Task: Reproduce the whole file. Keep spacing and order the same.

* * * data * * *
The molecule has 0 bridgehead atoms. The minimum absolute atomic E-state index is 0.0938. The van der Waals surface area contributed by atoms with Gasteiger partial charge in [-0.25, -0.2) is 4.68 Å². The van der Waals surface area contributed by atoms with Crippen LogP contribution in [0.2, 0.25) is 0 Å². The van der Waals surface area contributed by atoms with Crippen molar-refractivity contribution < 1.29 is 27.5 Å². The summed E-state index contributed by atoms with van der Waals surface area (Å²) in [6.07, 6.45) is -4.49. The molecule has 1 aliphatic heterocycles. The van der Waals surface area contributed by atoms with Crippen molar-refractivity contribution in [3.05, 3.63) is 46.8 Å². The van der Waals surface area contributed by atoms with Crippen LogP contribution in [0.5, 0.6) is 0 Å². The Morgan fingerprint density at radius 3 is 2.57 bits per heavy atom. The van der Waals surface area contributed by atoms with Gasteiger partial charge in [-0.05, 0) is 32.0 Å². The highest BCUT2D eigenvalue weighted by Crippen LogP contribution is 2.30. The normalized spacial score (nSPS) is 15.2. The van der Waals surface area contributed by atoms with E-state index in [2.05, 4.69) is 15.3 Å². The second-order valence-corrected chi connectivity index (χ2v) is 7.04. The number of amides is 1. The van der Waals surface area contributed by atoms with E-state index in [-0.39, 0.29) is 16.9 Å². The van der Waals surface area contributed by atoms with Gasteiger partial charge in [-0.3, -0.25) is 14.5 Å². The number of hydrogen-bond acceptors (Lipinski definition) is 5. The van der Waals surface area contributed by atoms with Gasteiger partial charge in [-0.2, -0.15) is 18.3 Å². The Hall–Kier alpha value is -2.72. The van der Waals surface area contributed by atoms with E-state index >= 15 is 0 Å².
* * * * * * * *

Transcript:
The molecule has 0 bridgehead atoms. The minimum absolute atomic E-state index is 0.0938. The van der Waals surface area contributed by atoms with Gasteiger partial charge in [-0.25, -0.2) is 4.68 Å². The van der Waals surface area contributed by atoms with Crippen LogP contribution in [0.2, 0.25) is 0 Å². The van der Waals surface area contributed by atoms with Crippen molar-refractivity contribution < 1.29 is 27.5 Å². The summed E-state index contributed by atoms with van der Waals surface area (Å²) in [6.07, 6.45) is -4.49. The molecule has 1 aliphatic heterocycles. The van der Waals surface area contributed by atoms with Crippen molar-refractivity contribution in [3.05, 3.63) is 46.8 Å². The van der Waals surface area contributed by atoms with Crippen LogP contribution in [0.5, 0.6) is 0 Å². The Morgan fingerprint density at radius 3 is 2.57 bits per heavy atom. The van der Waals surface area contributed by atoms with Gasteiger partial charge in [-0.05, 0) is 32.0 Å². The highest BCUT2D eigenvalue weighted by Crippen LogP contribution is 2.30. The normalized spacial score (nSPS) is 15.2. The van der Waals surface area contributed by atoms with E-state index in [2.05, 4.69) is 15.3 Å². The second-order valence-corrected chi connectivity index (χ2v) is 7.04. The number of amides is 1. The van der Waals surface area contributed by atoms with E-state index in [-0.39, 0.29) is 16.9 Å². The van der Waals surface area contributed by atoms with Gasteiger partial charge in [-0.3, -0.25) is 14.5 Å². The number of hydrogen-bond acceptors (Lipinski definition) is 5. The van der Waals surface area contributed by atoms with Gasteiger partial charge in [-0.2, -0.15) is 18.3 Å². The Hall–Kier alpha value is -2.72. The van der Waals surface area contributed by atoms with E-state index >= 15 is 0 Å².